As we approached the shop, I realized that I often ride right by it on the way home from Cycle Analyst. I had noticed the tables and umbrellas, but I am typically on a mission when I go to Richard's shop, picking up some esoteric bit of bike equipment that no one else in town will stock. So I've never had occasion to stop in.
The location at 853 E. Ohio Ave is in a tree-shaded neighborhood of small bungalows and Craftsman houses. The volume of the auto traffic is dwarfed by the foot traffic and bicycles (at least, it was at 10:00 on a ). The bikes got parked against the patio rail, and the decision was made to sit outside and enjoy the pleasant surroundings.
We went inside to order our drinks, and I was impressed with how quiet and calm the small seating area was. This would definitely be a conducive atmosphere for settling in with a good book on a rainy (or snowy) morning. After chit-chatting with the baristas, we ordered up our drinks (black coffee for me, latté for Brad) and repaired to our patio table.
The coffee was excellent (they use coffee from Kaladi Brothers Roasting), the staff was friendly, and the surroundings were quite pleasant and relaxing. Even though its roughly 2 miles past Kaladi Brothers from my house, I suspect I'll be wiling away the occasional morning coffee hour at Wash Perk, in the future. The extra distance from the house will actually allow me to get a bit of a ride in, too.
I said, "First, ride a bike. That makes you a wheelman. (And despite the "man" we are most certainly co-ed. Think man in broad terms like human.) Second, drink something with caffeine in it. Coffee, tea, Diet Coke...whatever. That makes a caffeinated wheelman.
Now, do these things with someone else. You are associating with another caffeinated wheelman. Voila, you have your own Chapter of the Association of Caffeinated Wheelmen!"
Green Hornet single speed.
We started by meeting the and the Princess at Kaladi Bros. They were unable to join us on the ride (the Princess is only 2-1/2 years old, so she's not quite in that mode, yet), but we spent an enjoyable time with them, drinking coffee and playing with magnetic letter blocks on the metal table top.
Once we left KB, the three of us headed north, with a vague plan to maybe check out Wash Perk. Unfortunately, due to my less than stellar navigational skills, we rode past it, and ended up heading for Pablo's on Sixth. (Which was fine, since Brad and I got over to Wash Perk .)
Along the way, we made one of those detours that I mentioned, and stopped at a yard sale. We made some purchases, set them around the corner of the house to be retrieved later with the truck (chairs, etc.), and continued on.
The flowers are beautiful in Cheesman Park
Not all of the beverages consumed were caffeinated, I was really enjoying a nice apricot ale, at St. Mark's
Oldest Chrome bag in captivity. I got it at the BIO show, in Vegas, in 1994!
From St. Mark's, we wended our way back to my house to get the truck and retrieve the yard sale treasures. Total time out: 5 hours. Total time on bikes: ~1.5 to 2 hours. Total caffeine consumption: 40 oz. black coffee, 48 oz. iced vanilla latte'. Total miles: ? (I don't have a cyclometer on the fixed gear, and it's not the point of the ride, anyway).
Have your own Association meeting, and let us know about it.
Saturday, August 29, 2009
Here is a photo set from the source.
Tuesday, July 21, 2009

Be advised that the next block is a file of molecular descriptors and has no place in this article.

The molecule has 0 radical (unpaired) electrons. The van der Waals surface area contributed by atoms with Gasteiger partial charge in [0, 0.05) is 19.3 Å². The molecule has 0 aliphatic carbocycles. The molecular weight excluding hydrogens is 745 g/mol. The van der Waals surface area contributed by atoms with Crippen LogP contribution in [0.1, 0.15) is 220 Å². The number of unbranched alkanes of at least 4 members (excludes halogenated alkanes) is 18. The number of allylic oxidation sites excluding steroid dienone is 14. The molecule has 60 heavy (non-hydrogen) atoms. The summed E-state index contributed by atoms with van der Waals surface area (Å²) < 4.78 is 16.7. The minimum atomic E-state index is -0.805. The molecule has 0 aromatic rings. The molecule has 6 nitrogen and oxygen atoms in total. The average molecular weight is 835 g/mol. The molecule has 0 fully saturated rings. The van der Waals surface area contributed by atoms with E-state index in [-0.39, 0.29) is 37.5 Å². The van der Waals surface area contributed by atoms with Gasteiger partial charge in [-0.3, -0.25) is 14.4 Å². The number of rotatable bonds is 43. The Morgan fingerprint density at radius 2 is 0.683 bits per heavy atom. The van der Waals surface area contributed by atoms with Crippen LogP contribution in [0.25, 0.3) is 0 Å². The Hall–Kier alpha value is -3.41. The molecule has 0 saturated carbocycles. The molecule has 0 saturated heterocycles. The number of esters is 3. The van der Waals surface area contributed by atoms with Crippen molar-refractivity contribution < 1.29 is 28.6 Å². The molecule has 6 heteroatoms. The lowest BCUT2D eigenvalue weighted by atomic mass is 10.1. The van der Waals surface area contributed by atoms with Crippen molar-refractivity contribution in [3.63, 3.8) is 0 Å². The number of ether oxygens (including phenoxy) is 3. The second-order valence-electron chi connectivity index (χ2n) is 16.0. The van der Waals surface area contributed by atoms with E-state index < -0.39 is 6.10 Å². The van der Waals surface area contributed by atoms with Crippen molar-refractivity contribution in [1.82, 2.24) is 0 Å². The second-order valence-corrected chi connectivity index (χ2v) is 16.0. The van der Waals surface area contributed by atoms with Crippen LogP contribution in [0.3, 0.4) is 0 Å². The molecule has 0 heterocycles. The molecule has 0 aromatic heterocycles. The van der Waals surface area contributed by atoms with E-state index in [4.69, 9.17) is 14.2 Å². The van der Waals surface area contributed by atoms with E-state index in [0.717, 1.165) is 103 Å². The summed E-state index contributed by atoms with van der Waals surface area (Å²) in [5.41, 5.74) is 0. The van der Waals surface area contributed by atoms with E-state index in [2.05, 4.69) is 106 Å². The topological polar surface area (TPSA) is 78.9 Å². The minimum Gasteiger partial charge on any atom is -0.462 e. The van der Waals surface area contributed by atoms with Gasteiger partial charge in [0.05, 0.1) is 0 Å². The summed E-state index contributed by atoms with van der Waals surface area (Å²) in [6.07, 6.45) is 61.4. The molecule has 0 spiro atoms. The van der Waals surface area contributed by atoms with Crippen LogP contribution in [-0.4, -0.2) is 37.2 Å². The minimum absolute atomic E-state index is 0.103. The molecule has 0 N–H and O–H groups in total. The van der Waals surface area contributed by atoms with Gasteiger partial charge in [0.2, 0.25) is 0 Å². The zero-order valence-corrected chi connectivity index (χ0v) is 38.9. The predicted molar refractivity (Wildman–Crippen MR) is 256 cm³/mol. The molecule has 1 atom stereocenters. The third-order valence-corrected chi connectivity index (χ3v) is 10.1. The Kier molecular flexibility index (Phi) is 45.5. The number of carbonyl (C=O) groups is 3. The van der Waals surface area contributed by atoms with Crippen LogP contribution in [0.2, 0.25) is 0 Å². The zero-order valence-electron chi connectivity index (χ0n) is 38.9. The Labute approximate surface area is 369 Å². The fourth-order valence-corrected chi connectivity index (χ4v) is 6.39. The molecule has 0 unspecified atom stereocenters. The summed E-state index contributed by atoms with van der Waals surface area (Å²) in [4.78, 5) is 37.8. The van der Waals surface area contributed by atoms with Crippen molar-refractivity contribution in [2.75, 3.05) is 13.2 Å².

Appreciation vs. Snobbery
I think that, in the context of this blog, you must realize that I like coffee. is like the father I never had (in that he is not only Columbian, a coffee farmer, and a drug lord of sorts, but he is also fictitious, while my real father is none of those things). But, to the point, I do like my coffee.
And, I'll admit that I prefer good coffee. The aroma of fresh-roasted beans in a coffee house draws me like the scent of Chanel #5 draws an Italian businessman away from hearth and home and into the arms of a busty young starlet with skin like the morning dew and hair like cornsilk. I am attracted to a well-steeped like Hillary was drawn to improbably tall landscape features and for much the same reason, "Because it is there."
And, I make it no secret that I visit a goodly number of coffee shops through the course of my day to day life. And, because of that, I have been accused of being a "coffee snob" (just as I have been accused of being a "bike snob" simply because I have nice bikes).
But, I don't think of myself as a snob. I think of snobs as being people who pretentiously refuse to use any product "beneath" their lofty ideals, and I am quite capable of downing the better part of a potful of truck stop java from time to time. Quite honestly, as long as it is strong enough, I have never found a coffee that I can't drink, and enjoy.
Conversely, if you take the finest, most-expensive coffee beans to ever travel through a monkey's alimentary canal, grind them up and brew too few of them in too much water I will spit it in your face and rinse the insipid aftertaste out of my mouth with a nice strong cup of .
I once took a pound of pretty nice coffee in to the office where I worked, and made the "coffee club" pot with it, since we had run out of the normal Folgers the day before. I wasn't trying to make any kind of statement, or show off my "sophistication". (Seems like a lot of "quotation marks" in one sentence, now that I look at it). I simply knew that we were out of coffee and I didn't want to go through withdrawal because the secretary was too lazy to go to Sam's Club and get more.
One of the engineers made a great show of taking a couple of sips and then declaring, in a voice that could be heard throughout the office, "I can't taste any difference between this and the regular stuff!"
Despite his rudeness, I was polite to him, and just explained that I had only brought in the coffee because we were out. This only prompted him to go into a long-winded explanation of why my coffee was no better than the Folgers that we usually drank. It finally sunk in that, regardless of whether he could taste a difference or not, he couldn't appreciate the quality of the coffee. I had to be a "snob", because I enjoyed something that he didn't.
Reverse snobbery, ladies and germs, is as bad as the regular kind.
But, here's the deal: I will drink any coffee which is properly brewed. I will ride any bike which is properly set up and fits reasonably well. I can eat some pretty appalling food, if it's spiced correctly.
I just prefer the good stuff, I don't insist on it.
I am, however, a barbeque snob. But, I'm Southern, it's in my blood.